First we sat on the coloured square on the carpet, something they'll always do when they first arrive. Emily had to tell her the colours of the lines making up the square and then identify the shapes inside the big square. She nailed it. Emily has known all this stuff for a long time, easily identifying colours by the time she was two but if she is in a new situation with a stranger she has the tendency to freeze up and claim she doesn't know things just to get out of having to talk. Not yesterday. She was totally on her game and pretty comfortable from the start. I think she was fuelled by excitement.

After that it was a tour of all the stations and then Mrs. B and I sat down and talked while Emily drew a picture and played in the playhouse (her favourite thing there, she tells me).

I think Emily will do really well there. I think she'll love it. I think, from what I learned in a short interview, that Mrs. B is a great teacher for Emily. I think we might have some issues with getting Emily on the bus. It's the only thing she says she's nervous about. I've told her she doesn't have to take it the first day if she doesn't want to.

Tomorrow she goes for her first real class.

How did we get here so fast?

Tuesday, September 02, 2008

My fingers can't move as fast as my brain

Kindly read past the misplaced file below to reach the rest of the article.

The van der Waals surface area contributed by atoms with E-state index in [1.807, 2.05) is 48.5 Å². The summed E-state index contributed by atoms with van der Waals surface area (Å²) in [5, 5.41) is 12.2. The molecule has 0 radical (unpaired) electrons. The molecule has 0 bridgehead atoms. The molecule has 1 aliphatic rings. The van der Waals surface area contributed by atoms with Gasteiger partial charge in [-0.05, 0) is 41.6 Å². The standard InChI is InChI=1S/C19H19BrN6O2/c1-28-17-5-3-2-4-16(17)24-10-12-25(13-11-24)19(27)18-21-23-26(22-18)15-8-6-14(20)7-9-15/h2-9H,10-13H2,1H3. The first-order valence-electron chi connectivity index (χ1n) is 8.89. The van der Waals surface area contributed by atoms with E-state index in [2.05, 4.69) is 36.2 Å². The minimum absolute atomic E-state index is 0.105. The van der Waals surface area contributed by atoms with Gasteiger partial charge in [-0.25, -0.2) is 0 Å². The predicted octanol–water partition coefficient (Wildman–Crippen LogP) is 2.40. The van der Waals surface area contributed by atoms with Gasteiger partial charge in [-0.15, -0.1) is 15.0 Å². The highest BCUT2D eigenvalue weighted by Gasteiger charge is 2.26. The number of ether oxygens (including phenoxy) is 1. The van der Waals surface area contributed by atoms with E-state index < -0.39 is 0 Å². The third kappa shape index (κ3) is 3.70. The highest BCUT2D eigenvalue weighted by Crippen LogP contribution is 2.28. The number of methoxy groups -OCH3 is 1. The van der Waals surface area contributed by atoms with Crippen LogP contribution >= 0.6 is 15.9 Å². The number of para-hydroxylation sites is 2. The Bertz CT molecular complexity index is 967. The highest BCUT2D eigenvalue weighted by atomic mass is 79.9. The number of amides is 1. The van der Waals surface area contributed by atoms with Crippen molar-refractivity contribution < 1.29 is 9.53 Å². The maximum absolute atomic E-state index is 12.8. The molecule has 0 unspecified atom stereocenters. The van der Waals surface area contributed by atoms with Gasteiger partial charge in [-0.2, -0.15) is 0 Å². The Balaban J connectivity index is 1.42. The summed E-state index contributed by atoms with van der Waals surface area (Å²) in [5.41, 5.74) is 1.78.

And my brain doesn't really move that fast.

I have all these posts lined up in my brain like a little desktop file organizer. And yet, here we are at the end of the summer with only a post or two a week. And one was just suggesting a movie.

Not stellar.

I haven't posted about:

how I'm a relatively crappy friend sometimes leaving my two close friends Greg and Tamara (hi T, I'm still so sorry!) in the lurch in Orangeville with no directions to our cottage.

how Emily barfed two nights ago and why you'd care

how Emily starts school this week

Let's start there.

Today at 11:40 am we go for our "intake interview" with Emily's teacher. We met her at the Open House in the spring and she is, by first impression and reports from other parents, amazing. Her name will hereby be Mrs. B. She is one of those career Kindergarten teachers. She is about 50 I'd guess, has an enthusiastic, caring and generous approach to kids and parents (we arrived late to the Open House and she gave us a 20 minute tour of the classrooms and school on her own time) and yet you can tell (and I've heard) that she has high expectations of the kids and brings down the law when necessary. Just what Emily needs.

So, we meet her again in about an hour. She'll show Emily the class again, show her her cubby hole and we'll talk about Emily.

Emily is just a little excited. Like excited enough to ask me at 8:00 if it was time to go yet.

On Thursday she'll go back again for one "integrated start" day. This means that half the class goes on that day when she does (about 10 students). It will be a get to know you day and get to the know the routine day. She'll be able to take the bus that day.

The bus. We're eligible because we live too far away for a 4-year old to walk. She says she wants to ride it and it would be way easier for me since she goes to school right when Hope should be getting to bed in the afternoon but something about putting her on a school bus has me COMPLETELY FREAKING OUT. She's four. Four!

I plan to put her on the bus and then follow it with the car for at least a few days to make sure she isn't crying when she climbs off the bus.

I'm the stalker mummy.